Whether you are a first time visitor to the island or you have been vacationing in Cozumel for decades, there is a good chance you don’t have very many Cozumel facts, I know I didn’t! So I asked my good friend Bill from Casa Phoenix to share his knowledge of the history of Cozumel with us. It’s a pretty cool story.
The History of Cozumel
Each year some 17 billion tourists arrive in Cozumel.
OK, so I made that number up, but whatever it is, it’s higher than any of us can count. So it might as well be 17 billion or 17 trillion for all I know.
If you have ever tried getting a taxi when the cruise ships are in town, you will think I’ve underestimated the number.
But very few of these intrepid explorers, whether they come by cruise ship for a day, or charter flight for a week, realize they are trodding the same ground that once shook under the feet of fierce Mayan warriors. The very land that soaked up the blood of human sacrifices to the goddess Ixchel, and that witnessed the likes of Conquistador Hernán (or Hernando) Cortéz and infamous pirates such as Henry Morgan and Jean Laffite.
Even some Cozumeleños will admit they need to brush up on their history once in a while.
Journey back in time
So let’s take a mental journey down the dim corridors of time, back to a simpler age on what used to be known as An’-Cuzamil-Peten, Mayan for the Land of the Swallows.
Yes, there was a time before the first cruise ship, before the first jewelry store, the first timeshare salesman…there is even a rumor that once upon a time there was no Carlos n’ Charlie’s, although nobody believes that.
In fact, I suspect it was because of Carlos n’ Charlie’s that the Mayans named it the “Land of the Swallows.”
Scholars date the habitation of Cozumel from approximately 300 A.D., although a much earlier date is indeed possible. In this first 500 years, nothing is really known with historical accuracy. The oldest ruins, dating from about 800 A.D., are shrines to Ixchel, the goddess of the moon, the sea and fertility (I don’t want to say she was a dog, more like the whole kennel, but the fact that she could become the goddess of fertility with a face and body like that should give hope to any woman).
Every year, young, nubile Mayan women made pilgrimages to Cozumel to participate in the rites of the Ixchel fertility cult. Later this became known as Spring Break…
The arrival of the Europeans
The first Europeans known to have visited Cozumel were Captain Enciso y Valdivia and about 11 others (including two women) who survived the wreck of their ship south of Jamaica.
After drifting for about two weeks and losing at least seven of the original 18 to dehydration and starvation, they made it to the eastern shore of Cozumel in 1511. They were overjoyed when their Mayan hosts said that their only desire was to serve them. Unfortunately, the Mayans meant for dinner.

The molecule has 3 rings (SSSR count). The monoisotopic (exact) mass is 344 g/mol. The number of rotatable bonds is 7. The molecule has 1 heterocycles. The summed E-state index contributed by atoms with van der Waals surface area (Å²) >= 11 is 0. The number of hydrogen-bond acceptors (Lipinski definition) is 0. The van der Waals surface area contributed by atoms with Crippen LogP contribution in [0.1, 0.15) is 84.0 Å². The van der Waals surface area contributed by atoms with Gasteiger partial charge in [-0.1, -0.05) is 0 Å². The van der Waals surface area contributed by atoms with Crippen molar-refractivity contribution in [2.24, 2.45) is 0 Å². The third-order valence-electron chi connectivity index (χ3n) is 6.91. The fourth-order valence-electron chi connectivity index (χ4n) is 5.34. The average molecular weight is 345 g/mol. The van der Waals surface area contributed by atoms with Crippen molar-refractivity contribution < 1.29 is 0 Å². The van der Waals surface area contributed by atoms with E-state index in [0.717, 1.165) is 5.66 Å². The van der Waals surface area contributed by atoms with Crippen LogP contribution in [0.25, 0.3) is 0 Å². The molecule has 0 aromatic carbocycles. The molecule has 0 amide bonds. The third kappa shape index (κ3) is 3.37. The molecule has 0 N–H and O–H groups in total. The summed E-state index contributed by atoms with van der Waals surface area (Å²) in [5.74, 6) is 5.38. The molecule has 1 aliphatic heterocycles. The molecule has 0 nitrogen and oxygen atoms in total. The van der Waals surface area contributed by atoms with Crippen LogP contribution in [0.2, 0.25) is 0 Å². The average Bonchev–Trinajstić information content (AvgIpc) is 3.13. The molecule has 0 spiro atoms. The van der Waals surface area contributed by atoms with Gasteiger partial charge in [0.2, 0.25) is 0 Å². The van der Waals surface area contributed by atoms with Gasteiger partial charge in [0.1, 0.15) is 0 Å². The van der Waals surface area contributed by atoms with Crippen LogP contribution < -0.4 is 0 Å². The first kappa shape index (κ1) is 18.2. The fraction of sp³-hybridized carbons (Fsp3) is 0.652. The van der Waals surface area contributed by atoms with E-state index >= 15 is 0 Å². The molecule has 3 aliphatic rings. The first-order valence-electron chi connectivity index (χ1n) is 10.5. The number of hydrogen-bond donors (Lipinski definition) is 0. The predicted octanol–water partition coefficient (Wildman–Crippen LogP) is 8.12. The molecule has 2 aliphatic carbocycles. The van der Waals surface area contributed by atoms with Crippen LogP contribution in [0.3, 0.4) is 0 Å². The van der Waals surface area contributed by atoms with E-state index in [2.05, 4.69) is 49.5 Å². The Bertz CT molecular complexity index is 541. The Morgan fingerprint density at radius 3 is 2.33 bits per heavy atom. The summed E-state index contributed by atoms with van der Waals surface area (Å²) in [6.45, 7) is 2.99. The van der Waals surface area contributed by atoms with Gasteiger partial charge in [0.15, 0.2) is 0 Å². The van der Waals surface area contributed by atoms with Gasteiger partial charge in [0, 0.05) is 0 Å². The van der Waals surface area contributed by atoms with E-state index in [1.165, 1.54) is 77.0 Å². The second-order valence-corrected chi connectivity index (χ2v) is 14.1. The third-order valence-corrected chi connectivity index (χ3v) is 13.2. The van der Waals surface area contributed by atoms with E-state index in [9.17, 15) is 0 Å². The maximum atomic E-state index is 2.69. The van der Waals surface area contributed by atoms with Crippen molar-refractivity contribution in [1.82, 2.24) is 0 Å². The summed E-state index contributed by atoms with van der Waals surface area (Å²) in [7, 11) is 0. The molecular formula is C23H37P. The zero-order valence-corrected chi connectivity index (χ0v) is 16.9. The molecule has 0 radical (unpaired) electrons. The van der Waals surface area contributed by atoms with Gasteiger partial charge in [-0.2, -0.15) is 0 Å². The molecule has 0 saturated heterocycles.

Mayan sacrifices in Cozumel
Valdivia and four others were sacrificed to Ixchel and served with fava beans and a nice glass of Mayan chianti. The rest were put in cages to fatten them up for a future feast, but, party-poopers that they were, they escaped.
Unlike their descendants, the early Mayans had a lot to learn about encouraging the tourist trade.
Most of the survivors of the Valdivia massacre soon died. Only two remained: Jeronimo de Aguilar and Gonzalo Guerrero. They escaped to the mainland before they could be the main course, went their separate ways and were promptly enslaved by a couple of local Mayan warlords.
Moreover, you think you have a tough life.
A few years later, while Aguilar and Guererro were still guests of the warlords, Cozumel witnessed the arrival of the first white men since the ill-fated Valdivia party.
Juan de Grijalva and his crew were blown off course on May 3, 1518, in their search for gold. This time the Mayans hid from the tourists (they still didn’t get it), and both they and the gold remained elusive, so Grijalva moved on to what he hoped would be more golden pastures.
Interesting Cozumel facts about Grijalva
Grijalva is known as the “discoverer” of Cozumel — one wonders what the ancient Mayans, and before them, the Olmecs, would have thought of that — basically because he lived to tell about it. By all rights, the honor should go to the martyr Valdivia.
However, it is the survivors who write the history books.
Meanwhile, Guerrero converted to the Mayan religion, married the daughter of his master, had three children by her and became a cacique, or warlord. He even advised his Mayan
father-in-law how to fight Francisco Fernández de Córdoba and led the native people in several battles against the Spanish.
Aguilar, who had studied for the Catholic priesthood, remained loyal to Spain throughout his eight years of slavery. When Cortez heard of his plight, he sent a few green glass beads to Aguilar’s master as ransom. Granted his freedom, Aguilar hurried to meet the Conquistador who had recently taken over Cozumel with 11 ships and 750 men.
However, before joining Cortéz, Aguilar made a quick side trip to Tulum to visit his former shipmate Guerrero and invite him “home.” By then Gurrerro no longer regarded himself as a Spaniard but as a Mayan, and he had a tattooed face, rings in his ears, a gold bar in his nose and a large chunk of jade in his lip to prove it. While he was cordial to his old friend, he vowed to stay and fight the Spanish side-by-side with his adopted people.
Aguilar then joined Cortez in Cozumel and became one of his most trusted interpreters, guides and advisors. Historians credit him as critical to the success of the Spanish conquest of Mexico and Central America.
So, if it weren’t for this little island, Captain Valdivia and his crew, including Jeronimo de Aguilar, might never have been heard from again. Instead, their bumping into Cozumel changed the course of world history.
By Bill – Owner of Casa Pheonix